Steady-state signal as a function of scaled molar concentration for: (a) nitrogen (empty circles) and methane (filled circles) for 144 test cases at different mean absolute pressures \(\bar{p}\) (101–153 kPa), methane mass fractions \(Y_{{\mathrm{CH}}_4}\) ( 0%, 10%, 20%, 30%, 40%, 50%, 100%), and intensifier gains G (35–70%)—circle sizes are proportional to G. Error bars show the signal standard deviation (± 1\(\sigma\)) for each test case for a series of \(N_s\) = 1450 shots; (b) nitrogen () and methane () at atmospheric pressure (\(\bar{p}\) = 101,325 Pa) and G = 55% (gain used in the unsteady experiments presented in section “Unsteady experiments”).

In the unsteady experiments presented in section “Unsteady experiments”, an intensifier gain of G = 55% was used. The calibration curves for nitrogen and methane measurements for this gain are shown in Fig. 3b. The nitrogen signal measurements for G = 55% shown in Fig. 3b follows the same fit as the one presented in Fig. 3a and described by Eq. 7. In the case of methane, however, a power fit is not sufficiently accurate, and instead a saturation curve (exponential decay increasing form) is used:

where \(\vartheta\) = 1.86 \(\times\) \(10^6\) is the limiting (or asymptotic) value and \(\Upsilon\) = 1.06 \(\times\)10\(^{-5}\) is the growth rate. The average error on the steady-state curves is 7% across the 7 data points (minimum error of 0% and maximum error of 14%). The error is a function of concentration as it directly relates to how much the fit deviates from each experimental data point.

Many unsteady flow applications have concentration fluctuations on the order of tens or hundreds of hertz. Specifically, in these particular tests on understanding the the effects of compositional noise, relevant frequencies are lower than 300 Hz37. A range of injection perturbation frequencies from 2 to 250 Hz is investigated, with approximate mass fractions of 4% \(\le\) \(Y_{\mathrm{i}}\) \(\le\) 21% (based on the approximate injection flow rates, which emulate realistic amplitudes of convecting combustor fluctuations65,66). The valve duty cycle was varied for each case to try to ensure that the injected pulse width was constant for all cases (\(t_p\) = 2 ms). For all test cases, the mean flow was at isothermal conditions and the air mass flow rate was set to \(\bar{\dot{m}}\) = 6 g s\(^{-1}\), which translates to a nominal mean flow bulk velocity of \(\bar{u}\) = 3.7 m/s and mean absolute pressure of \(\bar{p}\) = 109 kPa in the test section (prior to the unsteady injection of methane). The acquisition window was limited to 1 second (i.e. 1500 shots or data points since \(f_{\mathrm{rep}}\) = 1500 Hz). Table 2 summarizes the test conditions.

In order to improve the signal-to-noise of the measurements, the counts normalized by the shot-to shot laser intensity fluctuations C (see Eq. (4)) from multiple injection pulse trains \(N_{t}\) were phase-averaged, starting from an origin \(t=0\) at the start of each injection pulse train:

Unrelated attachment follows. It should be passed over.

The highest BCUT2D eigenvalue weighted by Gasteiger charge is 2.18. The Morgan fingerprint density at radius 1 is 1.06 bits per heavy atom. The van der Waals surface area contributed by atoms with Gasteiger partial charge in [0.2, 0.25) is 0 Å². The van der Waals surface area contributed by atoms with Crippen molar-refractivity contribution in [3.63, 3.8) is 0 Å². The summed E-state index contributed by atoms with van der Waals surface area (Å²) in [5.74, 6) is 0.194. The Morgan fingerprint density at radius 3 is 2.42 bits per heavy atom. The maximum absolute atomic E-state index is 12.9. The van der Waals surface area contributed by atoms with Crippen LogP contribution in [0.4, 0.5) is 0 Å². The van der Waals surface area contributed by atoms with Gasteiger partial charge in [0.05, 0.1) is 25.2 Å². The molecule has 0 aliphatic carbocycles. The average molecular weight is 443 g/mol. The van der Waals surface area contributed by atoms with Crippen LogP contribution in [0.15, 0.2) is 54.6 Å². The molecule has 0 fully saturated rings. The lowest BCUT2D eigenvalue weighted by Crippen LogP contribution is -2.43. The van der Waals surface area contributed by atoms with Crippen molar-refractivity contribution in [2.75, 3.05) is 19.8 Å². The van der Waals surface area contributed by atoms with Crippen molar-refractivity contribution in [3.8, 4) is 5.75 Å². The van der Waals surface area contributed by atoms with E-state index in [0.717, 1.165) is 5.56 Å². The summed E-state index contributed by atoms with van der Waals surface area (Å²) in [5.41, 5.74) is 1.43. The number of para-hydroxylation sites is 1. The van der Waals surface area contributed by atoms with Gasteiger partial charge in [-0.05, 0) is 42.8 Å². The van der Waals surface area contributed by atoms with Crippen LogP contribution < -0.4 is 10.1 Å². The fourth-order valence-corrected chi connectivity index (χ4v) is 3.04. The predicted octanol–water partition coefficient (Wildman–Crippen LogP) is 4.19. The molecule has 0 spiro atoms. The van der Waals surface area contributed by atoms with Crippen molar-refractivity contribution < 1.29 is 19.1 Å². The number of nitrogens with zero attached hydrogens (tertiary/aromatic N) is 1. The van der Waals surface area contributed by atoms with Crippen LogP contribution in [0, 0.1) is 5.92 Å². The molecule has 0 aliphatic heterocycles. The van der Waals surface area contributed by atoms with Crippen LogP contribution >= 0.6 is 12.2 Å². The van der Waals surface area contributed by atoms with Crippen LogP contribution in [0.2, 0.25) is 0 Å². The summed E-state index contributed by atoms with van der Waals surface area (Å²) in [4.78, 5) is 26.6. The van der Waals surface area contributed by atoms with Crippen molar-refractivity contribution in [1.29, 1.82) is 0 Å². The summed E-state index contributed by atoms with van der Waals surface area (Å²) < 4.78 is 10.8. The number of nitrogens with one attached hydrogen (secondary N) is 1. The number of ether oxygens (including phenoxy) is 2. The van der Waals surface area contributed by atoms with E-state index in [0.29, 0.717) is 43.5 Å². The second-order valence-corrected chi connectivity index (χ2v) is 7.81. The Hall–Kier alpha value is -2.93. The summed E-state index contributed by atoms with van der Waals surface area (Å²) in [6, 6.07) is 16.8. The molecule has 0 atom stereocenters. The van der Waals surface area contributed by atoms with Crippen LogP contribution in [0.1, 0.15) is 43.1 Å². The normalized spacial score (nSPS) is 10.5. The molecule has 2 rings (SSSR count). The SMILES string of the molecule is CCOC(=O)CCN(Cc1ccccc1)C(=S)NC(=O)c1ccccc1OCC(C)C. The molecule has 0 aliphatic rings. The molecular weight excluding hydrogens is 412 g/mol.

After this step, the background is removed using the procedure described in section “Data processing”. The background-subtracted signal \(\hat{C}_{S'}\) is integrated over the range of wavelengths relevant to each mode (\(\Delta \nu _1\) to \(\Delta \nu _2\) for every shot) to obtain the phase-averaged integrated counts:

Figure 4 shows the time-resolved single-shot counts and phase-averaged (\(N_t\) = 10 injected pulse trains) integrated counts for the 2 Hz injection of methane (Case 1, as outlined in Table 2).

During the unsteady experiments measuring the simultaneous concentrations of N2 and CH\(_4\), it was observed that use of the original steady calibration curves led to a total species molar fraction sum that was lower than unity. The deterioration of signal was similar for both methane and nitrogen, and may have been be due to minor deviations of the optics and quartz tube, quartz glass and other etching defects in the mirrors inside the laser. In order to correct for these effects, a mean correction factor of 0.69 was estimated and used as a multiplier to the steady-state calibration curves presented in section “Calibration measurements” by Eqs. (7)–(8). The correction factor was obtained by (a) obtaining the total concentration and thus molar fractions for methane and nitrogen measured from the original steady-state calibration curves, (b) determining the correction factor required to bring all species molar fractions to add up to unity for each unsteady test case (assuming that the signal for both species are equally affected), and (c) using a mean correction factor for all unsteady test cases (\(\sigma\) = 0.06). The maximum deviation from unity sum for the molar fractions varied from 0 to 19% for all cases after correction.

Figure 5a shows the phase-averaged (\(N_t\) = 10 injected pulse trains) Raman measurements of concentration fluctuations during the pulse train injection of methane for a select four of the eight tests. For the cases in which the data acquisition frequency is much higher than the injection frequency, it is possible to resolve the injection fluctuations in time. The details of the injection fluctuations are well resolved, as seen in the time history of concentrations (middle column) for 10 Hz and 60 Hz. Differences in the measured peak amplitude between the 10 Hz and 60 Hz cases (both for \(Y_{\mathrm{i}}\) = 4%) may reflect the merging and mixing of injected plumes for the different frequencies. This could be attributed to valve behavior which varies depending on valve model and operating conditions, including duty cycle (see Table 2). For both cases, a Fourier transform of the signals captures traces of the injection frequency (Fig. 5b). For the former, the Fourier transform also resolves and captures several harmonics of the injection frequency. The presence of harmonics arises because of the non-sinusoidal excitation (i.e. square pulses) generated by the injection process. For higher frequencies (125 Hz and 250 Hz), the fluctuations merge via axial mixing, eventually approaching a constant concentration and discerning individual pulse peaks from the baseline of mixed gases becomes more difficult. Nevertheless, the Fourier transform of the signals still captures traces of the injection frequency, even at the highest frequency tested (Fig. 5b).